C. diff Study Provides Insight Into Antibiotic Resistance and Risks for Infection
Exposure to specific antibiotics is linked to the development of certain strains of antibiotic-resistant C. difficile, one of the fastest growing bacteria superbugs, according to a new study published by Stuart Johnson, MD, of Loyola University Health System (LUHS),Loyola University Chicago Stritch School of Medicine (SSOM) and the Hines VA Medical Hospital.
“This discovery takes us one step closer to preventing C. diffand supports targeting specific antibiotics for antibiotic stewardship monitoring programs in the setting of high infection rates due to specific strains of C. diff,” said Dr. Johnson, the lead author, who reported the findings of the retrospective C. diff case control study in Antimicrobial Agents and Chemotherapy.
C. diff has been associated with multiple healthcare facility outbreaks and high national rates of C. difficile infection (CDI) since 2001 and now rivals Methicillin-resistant staphylococcus aureus (MRSA) in both frequency and severity.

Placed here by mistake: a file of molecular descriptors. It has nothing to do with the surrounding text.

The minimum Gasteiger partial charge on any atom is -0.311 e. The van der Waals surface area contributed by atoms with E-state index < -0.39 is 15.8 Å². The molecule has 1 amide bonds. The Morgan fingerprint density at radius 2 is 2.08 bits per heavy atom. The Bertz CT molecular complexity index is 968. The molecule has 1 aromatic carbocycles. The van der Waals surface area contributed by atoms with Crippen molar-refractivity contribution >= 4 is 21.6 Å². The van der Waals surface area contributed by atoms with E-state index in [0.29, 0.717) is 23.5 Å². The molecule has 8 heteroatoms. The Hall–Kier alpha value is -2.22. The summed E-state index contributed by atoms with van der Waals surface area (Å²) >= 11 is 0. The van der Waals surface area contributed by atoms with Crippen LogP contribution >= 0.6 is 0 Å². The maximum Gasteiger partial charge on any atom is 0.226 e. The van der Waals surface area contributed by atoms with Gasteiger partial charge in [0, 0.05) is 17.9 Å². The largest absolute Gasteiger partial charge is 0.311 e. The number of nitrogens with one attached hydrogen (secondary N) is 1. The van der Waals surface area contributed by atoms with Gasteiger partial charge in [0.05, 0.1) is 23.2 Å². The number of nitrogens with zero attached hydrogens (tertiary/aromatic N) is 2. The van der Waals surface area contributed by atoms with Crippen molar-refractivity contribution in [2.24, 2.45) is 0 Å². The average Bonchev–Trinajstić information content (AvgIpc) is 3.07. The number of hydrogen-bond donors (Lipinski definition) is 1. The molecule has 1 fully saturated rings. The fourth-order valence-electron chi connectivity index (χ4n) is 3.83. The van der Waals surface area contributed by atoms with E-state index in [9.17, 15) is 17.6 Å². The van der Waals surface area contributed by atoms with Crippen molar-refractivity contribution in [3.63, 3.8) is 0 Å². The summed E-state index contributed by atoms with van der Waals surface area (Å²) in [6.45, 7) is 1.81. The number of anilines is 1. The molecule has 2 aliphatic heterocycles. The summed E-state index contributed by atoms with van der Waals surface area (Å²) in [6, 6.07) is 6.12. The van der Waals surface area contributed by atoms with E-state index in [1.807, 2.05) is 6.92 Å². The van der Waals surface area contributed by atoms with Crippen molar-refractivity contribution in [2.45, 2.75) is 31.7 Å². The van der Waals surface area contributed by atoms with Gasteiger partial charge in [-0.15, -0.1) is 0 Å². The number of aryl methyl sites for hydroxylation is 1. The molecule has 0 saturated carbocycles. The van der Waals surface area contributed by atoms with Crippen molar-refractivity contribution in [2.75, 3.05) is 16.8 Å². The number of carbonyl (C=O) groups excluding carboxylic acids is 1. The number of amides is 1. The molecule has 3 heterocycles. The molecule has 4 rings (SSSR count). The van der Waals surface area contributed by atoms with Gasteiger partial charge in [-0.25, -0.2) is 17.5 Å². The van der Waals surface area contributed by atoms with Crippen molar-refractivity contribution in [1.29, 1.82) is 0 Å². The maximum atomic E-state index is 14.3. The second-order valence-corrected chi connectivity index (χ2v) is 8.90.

Several infectious diseases, including MRSA and C. diff,have become resistant to antibiotics.
As a result, the medical community has deliberately reduced the routine practice of prescribing antibiotics for infectious diseases.
There currently is not a highly effective prevention method for C. diff.
“Antibiotic exposure is arguably the most important risk factor for C. difficile infection (CDI),” Johnson wrote.
“We know that antibiotics wipe out beneficial flora in the gut, making patients susceptible to a C. diff infection.
The other role of antibiotics highlighted in our study is that overuse of specific antibiotics may facilitate infection due to C. diff strains that are highly resistant to those antibiotics.”